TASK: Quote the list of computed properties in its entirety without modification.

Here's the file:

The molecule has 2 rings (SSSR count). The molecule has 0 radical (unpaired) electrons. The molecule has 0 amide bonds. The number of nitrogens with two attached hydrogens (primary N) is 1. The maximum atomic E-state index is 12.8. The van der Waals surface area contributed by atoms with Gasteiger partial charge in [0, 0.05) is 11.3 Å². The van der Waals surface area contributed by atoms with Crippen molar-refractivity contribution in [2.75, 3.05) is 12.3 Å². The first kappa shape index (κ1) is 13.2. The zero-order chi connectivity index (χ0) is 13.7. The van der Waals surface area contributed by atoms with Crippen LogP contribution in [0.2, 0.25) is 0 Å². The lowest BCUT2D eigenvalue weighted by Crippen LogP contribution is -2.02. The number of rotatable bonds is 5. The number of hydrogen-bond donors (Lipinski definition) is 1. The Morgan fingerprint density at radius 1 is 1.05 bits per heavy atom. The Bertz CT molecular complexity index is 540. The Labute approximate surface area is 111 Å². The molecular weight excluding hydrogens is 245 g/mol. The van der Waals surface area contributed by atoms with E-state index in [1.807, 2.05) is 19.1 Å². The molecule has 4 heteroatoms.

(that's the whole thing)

The molecule has 2 rings (SSSR count). The molecule has 0 radical (unpaired) electrons. The molecule has 0 amide bonds. The number of nitrogens with two attached hydrogens (primary N) is 1. The maximum atomic E-state index is 12.8. The van der Waals surface area contributed by atoms with Gasteiger partial charge in [0, 0.05) is 11.3 Å². The van der Waals surface area contributed by atoms with Crippen molar-refractivity contribution in [2.75, 3.05) is 12.3 Å². The first kappa shape index (κ1) is 13.2. The zero-order chi connectivity index (χ0) is 13.7. The van der Waals surface area contributed by atoms with Crippen LogP contribution in [0.2, 0.25) is 0 Å². The lowest BCUT2D eigenvalue weighted by Crippen LogP contribution is -2.02. The number of rotatable bonds is 5. The number of hydrogen-bond donors (Lipinski definition) is 1. The Morgan fingerprint density at radius 1 is 1.05 bits per heavy atom. The Bertz CT molecular complexity index is 540. The Labute approximate surface area is 111 Å². The molecular weight excluding hydrogens is 245 g/mol. The van der Waals surface area contributed by atoms with E-state index in [1.807, 2.05) is 19.1 Å². The molecule has 4 heteroatoms.